I hope what the world will say is that it unthinkable that such decisions might be ruled upon anywhere but in a civil court. In a state that so often proclaims its democratic credentials in contrast to its corrupt, totalitarian and theocratic neighbours, it is grotesque that theological interpretations should trump secular law.

Contrary to widespread perceptions, there is not uniform agreement on circumcision even among Jewish people. Both in Israel and around the world there is a small but growing movement of Jews who consider the practice anachronistic and barbaric.and who call for reform of the tradition. Without getting into Jewish theology, it is clearly essential to democracy and free civil society that people can explore and discuss such beliefs and live their lives in accordance with their own conscience, especially if their conscience is turning them away from harming others.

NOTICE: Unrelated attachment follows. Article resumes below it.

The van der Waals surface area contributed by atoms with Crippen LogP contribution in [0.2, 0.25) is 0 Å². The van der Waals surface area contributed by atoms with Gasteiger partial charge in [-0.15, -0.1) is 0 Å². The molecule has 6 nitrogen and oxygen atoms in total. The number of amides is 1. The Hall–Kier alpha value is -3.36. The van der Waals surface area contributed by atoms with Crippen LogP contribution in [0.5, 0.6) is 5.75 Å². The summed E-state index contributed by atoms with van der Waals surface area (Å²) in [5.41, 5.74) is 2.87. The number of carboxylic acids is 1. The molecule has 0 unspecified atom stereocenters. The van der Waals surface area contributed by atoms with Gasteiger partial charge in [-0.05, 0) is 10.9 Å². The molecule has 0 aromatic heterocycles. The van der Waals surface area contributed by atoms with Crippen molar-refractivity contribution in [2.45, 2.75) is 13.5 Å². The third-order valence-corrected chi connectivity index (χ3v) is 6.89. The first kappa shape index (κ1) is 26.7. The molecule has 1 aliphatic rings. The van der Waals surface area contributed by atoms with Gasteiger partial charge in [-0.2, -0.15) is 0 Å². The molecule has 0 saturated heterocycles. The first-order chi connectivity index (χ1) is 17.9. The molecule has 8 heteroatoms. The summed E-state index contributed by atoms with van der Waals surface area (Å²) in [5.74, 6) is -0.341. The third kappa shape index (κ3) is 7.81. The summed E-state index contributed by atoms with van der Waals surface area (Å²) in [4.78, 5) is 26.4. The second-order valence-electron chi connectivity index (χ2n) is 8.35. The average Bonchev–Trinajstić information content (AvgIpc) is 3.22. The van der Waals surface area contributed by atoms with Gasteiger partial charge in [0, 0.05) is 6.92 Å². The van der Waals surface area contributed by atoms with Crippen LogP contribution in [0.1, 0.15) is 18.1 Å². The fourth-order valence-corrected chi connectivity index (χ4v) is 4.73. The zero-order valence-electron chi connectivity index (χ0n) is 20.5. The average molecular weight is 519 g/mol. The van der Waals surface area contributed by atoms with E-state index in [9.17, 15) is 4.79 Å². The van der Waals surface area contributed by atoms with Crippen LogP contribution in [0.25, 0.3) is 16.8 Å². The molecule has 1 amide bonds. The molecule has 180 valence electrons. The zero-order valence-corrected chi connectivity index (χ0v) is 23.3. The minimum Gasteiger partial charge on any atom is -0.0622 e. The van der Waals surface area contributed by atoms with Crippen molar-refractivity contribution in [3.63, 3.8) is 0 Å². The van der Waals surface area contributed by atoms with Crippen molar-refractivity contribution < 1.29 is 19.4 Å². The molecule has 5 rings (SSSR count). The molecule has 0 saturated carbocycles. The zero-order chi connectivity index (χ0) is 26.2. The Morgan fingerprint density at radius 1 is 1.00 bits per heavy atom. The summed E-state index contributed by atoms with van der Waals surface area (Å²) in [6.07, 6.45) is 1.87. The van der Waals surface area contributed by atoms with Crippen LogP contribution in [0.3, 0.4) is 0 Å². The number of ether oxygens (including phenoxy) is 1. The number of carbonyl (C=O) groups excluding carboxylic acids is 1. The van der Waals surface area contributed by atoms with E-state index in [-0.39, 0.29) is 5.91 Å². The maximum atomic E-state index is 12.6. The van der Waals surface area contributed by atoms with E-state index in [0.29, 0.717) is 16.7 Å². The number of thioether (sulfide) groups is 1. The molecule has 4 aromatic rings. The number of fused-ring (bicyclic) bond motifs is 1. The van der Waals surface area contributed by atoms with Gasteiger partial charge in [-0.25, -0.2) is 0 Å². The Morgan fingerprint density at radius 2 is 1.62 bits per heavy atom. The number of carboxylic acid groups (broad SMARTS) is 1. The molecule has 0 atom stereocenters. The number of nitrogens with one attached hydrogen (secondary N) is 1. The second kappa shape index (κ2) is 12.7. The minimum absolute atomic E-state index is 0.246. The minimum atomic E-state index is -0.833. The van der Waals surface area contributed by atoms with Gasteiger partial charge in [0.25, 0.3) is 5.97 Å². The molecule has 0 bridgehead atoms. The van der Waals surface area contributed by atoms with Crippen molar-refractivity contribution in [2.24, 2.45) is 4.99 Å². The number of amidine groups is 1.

While the details of this case may be unique to Israel, in every country and culture where circumcision is practised, there will be families riven apart by the precise same argument – to cut or not to cut. Such disputes are likely to become more common as awareness grows of the risks of adverse consequences and complications, as religious devotion slides and appreciation of individual human rights to bodily integrity grows, and as claims for health benefits from routine ritual circumcision are increasingly shown to be arguable, if not downright spurious. Circumcision is a topic that divides opinions and divides communities so it is hardly surprising that it sometimes divides families.

Where such disputes arise, there can be only one humane judgement. When a child grows old enough to decide he would prefer to be circumcised – for whatever reason – he can make that choice. Once a foreskin is removed, it is gone forever.

Those who advocate the rights of parents to circumcise infants generally fall back on an argument of free choice and lifestyle. It is morally questionable, to say the least, that parents should have the right to irreparably mutilate a baby who is too young to dissent. The idea that a religious court should make such a decision, against the wishes of at least one parent, must be considered reprehensible.